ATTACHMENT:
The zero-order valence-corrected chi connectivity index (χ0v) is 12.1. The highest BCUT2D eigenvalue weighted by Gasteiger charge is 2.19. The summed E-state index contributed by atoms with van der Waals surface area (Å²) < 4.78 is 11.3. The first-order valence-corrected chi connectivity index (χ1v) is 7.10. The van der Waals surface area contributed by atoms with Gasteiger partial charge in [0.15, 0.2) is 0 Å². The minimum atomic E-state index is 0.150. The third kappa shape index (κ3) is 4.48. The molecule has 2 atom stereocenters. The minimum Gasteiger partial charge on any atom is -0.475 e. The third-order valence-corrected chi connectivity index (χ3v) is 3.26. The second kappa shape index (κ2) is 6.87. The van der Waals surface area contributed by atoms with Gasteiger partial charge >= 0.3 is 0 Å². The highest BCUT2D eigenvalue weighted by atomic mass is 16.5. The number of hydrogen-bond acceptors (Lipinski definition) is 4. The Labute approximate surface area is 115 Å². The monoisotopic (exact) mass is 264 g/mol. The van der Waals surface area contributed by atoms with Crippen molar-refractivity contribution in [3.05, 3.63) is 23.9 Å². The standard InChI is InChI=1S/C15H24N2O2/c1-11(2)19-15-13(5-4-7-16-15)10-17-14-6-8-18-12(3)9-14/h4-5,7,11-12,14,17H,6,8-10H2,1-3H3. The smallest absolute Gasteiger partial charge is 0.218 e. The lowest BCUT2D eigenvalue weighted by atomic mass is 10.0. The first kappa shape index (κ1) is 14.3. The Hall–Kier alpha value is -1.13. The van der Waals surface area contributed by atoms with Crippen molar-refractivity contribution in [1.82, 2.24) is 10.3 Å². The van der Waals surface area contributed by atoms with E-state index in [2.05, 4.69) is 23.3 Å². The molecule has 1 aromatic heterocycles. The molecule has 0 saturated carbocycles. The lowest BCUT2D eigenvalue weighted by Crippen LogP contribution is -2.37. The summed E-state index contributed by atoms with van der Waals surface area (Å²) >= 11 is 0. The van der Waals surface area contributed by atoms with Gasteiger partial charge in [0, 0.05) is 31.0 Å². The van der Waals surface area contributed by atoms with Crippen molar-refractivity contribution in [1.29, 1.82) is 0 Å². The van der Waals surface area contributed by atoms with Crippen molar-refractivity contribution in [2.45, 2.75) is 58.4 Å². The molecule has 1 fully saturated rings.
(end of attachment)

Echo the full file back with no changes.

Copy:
The zero-order valence-corrected chi connectivity index (χ0v) is 12.1. The highest BCUT2D eigenvalue weighted by Gasteiger charge is 2.19. The summed E-state index contributed by atoms with van der Waals surface area (Å²) < 4.78 is 11.3. The first-order valence-corrected chi connectivity index (χ1v) is 7.10. The van der Waals surface area contributed by atoms with Gasteiger partial charge in [0.15, 0.2) is 0 Å². The minimum atomic E-state index is 0.150. The third kappa shape index (κ3) is 4.48. The molecule has 2 atom stereocenters. The minimum Gasteiger partial charge on any atom is -0.475 e. The third-order valence-corrected chi connectivity index (χ3v) is 3.26. The second kappa shape index (κ2) is 6.87. The van der Waals surface area contributed by atoms with Gasteiger partial charge >= 0.3 is 0 Å². The highest BCUT2D eigenvalue weighted by atomic mass is 16.5. The number of hydrogen-bond acceptors (Lipinski definition) is 4. The Labute approximate surface area is 115 Å². The monoisotopic (exact) mass is 264 g/mol. The van der Waals surface area contributed by atoms with Crippen molar-refractivity contribution in [3.05, 3.63) is 23.9 Å². The standard InChI is InChI=1S/C15H24N2O2/c1-11(2)19-15-13(5-4-7-16-15)10-17-14-6-8-18-12(3)9-14/h4-5,7,11-12,14,17H,6,8-10H2,1-3H3. The smallest absolute Gasteiger partial charge is 0.218 e. The lowest BCUT2D eigenvalue weighted by atomic mass is 10.0. The first kappa shape index (κ1) is 14.3. The Hall–Kier alpha value is -1.13. The van der Waals surface area contributed by atoms with Crippen molar-refractivity contribution in [1.82, 2.24) is 10.3 Å². The van der Waals surface area contributed by atoms with E-state index in [2.05, 4.69) is 23.3 Å². The molecule has 1 aromatic heterocycles. The molecule has 0 saturated carbocycles. The lowest BCUT2D eigenvalue weighted by Crippen LogP contribution is -2.37. The summed E-state index contributed by atoms with van der Waals surface area (Å²) >= 11 is 0. The van der Waals surface area contributed by atoms with Gasteiger partial charge in [0, 0.05) is 31.0 Å². The van der Waals surface area contributed by atoms with Crippen molar-refractivity contribution in [1.29, 1.82) is 0 Å². The van der Waals surface area contributed by atoms with Crippen molar-refractivity contribution in [2.45, 2.75) is 58.4 Å². The molecule has 1 fully saturated rings.